A Lesson in Procrastination

It seems that we took matters into our own hands a little too late. The bun, who is really far less bun-like and more boy-like these days but closely resembles the gravity-defying high-flying squirrel monkey, is not really talking as of yet. It seems it's not a priority with him; instead he reserves his energies for learning how to climb onto the counter to play with the coffee maker, dismantling the safety gadgets employed to keep him from being electrocuted, and hauling the kitchen step stool from one verboten area to the next in search of new dastardly and daring feats to keep his parents on their toes. In this he is very effective.

But talking really hasn't been a pressing issue for him. He signs the important words: "cat" is well represented as he chases them through the house at top speed and they flee in terror. His few vocal utterances include a variety of words that sound the same: juice, shoes, keys, cheese, represent generally important parts of his world. He calls me "Imama" instead of "Mama," which is really my fault since I would always point to my chest and say "I'm mama!" His father is either "Papa" or, more mysteriously, "Arf" which we have to conclude is from a book in which Lars would read the concluding lines "I'm a dog! I'm a dog! I'm a dog!"

"Star" is very clear, although sounds a lot like "Stick" which seems to have been conflated in his mind; both are now "St-rck." Moon is "Nononono" which is confusing since I'm never sure whether he's talking about the moon or vociferously questioning the moon's existence. And of course he says "No" like a champion. If you're going to have a word, that's a good one to have.

But the rest of the English language doesn't seem too important to him. Occasionally he'll pop out a new word unbidden and we're thrilled, although he may retire it as quickly as it came. Other times an adopted word clings to him like a barnacle and he repeats it over and over, lulling himself to sleep with it, singing it like a mantra during car rides, showing it off for all admirers.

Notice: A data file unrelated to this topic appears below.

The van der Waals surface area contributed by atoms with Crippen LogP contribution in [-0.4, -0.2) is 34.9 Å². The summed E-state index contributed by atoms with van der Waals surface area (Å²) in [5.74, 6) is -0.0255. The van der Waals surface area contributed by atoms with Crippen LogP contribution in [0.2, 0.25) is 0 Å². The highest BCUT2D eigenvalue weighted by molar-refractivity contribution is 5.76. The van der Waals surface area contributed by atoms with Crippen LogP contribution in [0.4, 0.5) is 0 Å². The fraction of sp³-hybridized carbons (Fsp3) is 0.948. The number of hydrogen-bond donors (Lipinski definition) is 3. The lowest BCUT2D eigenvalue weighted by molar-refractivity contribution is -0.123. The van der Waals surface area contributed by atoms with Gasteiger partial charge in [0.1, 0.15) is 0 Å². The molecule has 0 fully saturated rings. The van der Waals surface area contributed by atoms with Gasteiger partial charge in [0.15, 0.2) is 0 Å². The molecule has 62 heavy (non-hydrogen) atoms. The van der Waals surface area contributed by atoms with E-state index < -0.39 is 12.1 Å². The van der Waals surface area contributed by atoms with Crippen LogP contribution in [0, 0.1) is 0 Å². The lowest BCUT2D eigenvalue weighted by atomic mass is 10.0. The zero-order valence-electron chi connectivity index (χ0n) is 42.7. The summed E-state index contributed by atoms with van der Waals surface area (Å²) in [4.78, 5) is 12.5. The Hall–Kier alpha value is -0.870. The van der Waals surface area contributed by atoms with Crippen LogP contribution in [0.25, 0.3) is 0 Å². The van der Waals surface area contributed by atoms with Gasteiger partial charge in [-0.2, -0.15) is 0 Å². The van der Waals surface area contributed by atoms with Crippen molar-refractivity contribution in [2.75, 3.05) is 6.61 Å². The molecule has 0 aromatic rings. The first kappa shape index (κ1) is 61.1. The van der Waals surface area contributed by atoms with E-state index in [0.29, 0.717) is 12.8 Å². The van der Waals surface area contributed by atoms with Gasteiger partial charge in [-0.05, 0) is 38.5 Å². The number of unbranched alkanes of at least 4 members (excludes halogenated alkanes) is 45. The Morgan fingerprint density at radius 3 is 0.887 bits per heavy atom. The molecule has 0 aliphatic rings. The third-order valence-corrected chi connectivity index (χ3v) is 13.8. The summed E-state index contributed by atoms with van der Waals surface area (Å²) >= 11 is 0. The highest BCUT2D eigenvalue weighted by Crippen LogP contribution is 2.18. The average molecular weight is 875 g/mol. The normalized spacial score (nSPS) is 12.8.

Take, for example, his newest word, "Fuck." Or more precisely, "Oh, fuck."

That one popped out in a car ride in which his papa, almost getting blind-sided or missing a turn or something said quite naturally, "Oh fuck!"

A clear, high note rang from the back seat: "Ofuck." We looked at each other. The prophesied early curse word had sprung from the lips of our darling boy, tolling the ribald words of a bawdy house in the dulcet tones of innocence. "Ofuck. Ofuck. Ofuck," he intoned in the back seat as his eyes gazed out the window at the passing landscape.

We realized we were too late. Just the week before we had been talking about the necessity of curbing our colorful language around the bun. But it's difficult to take an amorphous deadline seriously, when the guardian of the deadline hardly says anything at all. We had time, we thought.

We were wrong, apparently. Now we're scrambling to put the genie back in the bottle, and every time we hear him say, "Ofuck," we say, "Truck? Where's the truck?" or "Duck? What a nice duck!" but he's no dummy and our pathetically belated ministrations seem doomed. Even though we've more or less eradicated the ever-useful, always practical "Fuck" from our vocab, just yesterday "Oh, shit" propelled from my lips as a bottle of some viscous, sticky goo was administered to the floor through the diligence of our young scion. He hasn't mastered "O-shit," but he recognized enough similarity of experience to pull out that old chestnut, "Ofuck" from the small but mighty arsenal of words at his disposal.

Sometimes we hear him practicing to himself in his crib over the baby monitor, honing each syllable with razor-sharp precision. "Ofuck," he sings to himself. "Oooohfuck," he says more slowly, rolling the sounds around on his tongue. Of course the irony is not lost on us that he can barely say our names ("Imama" and "Arf") but can pronounce the one word we wish he wouldn't say with perfect clarity.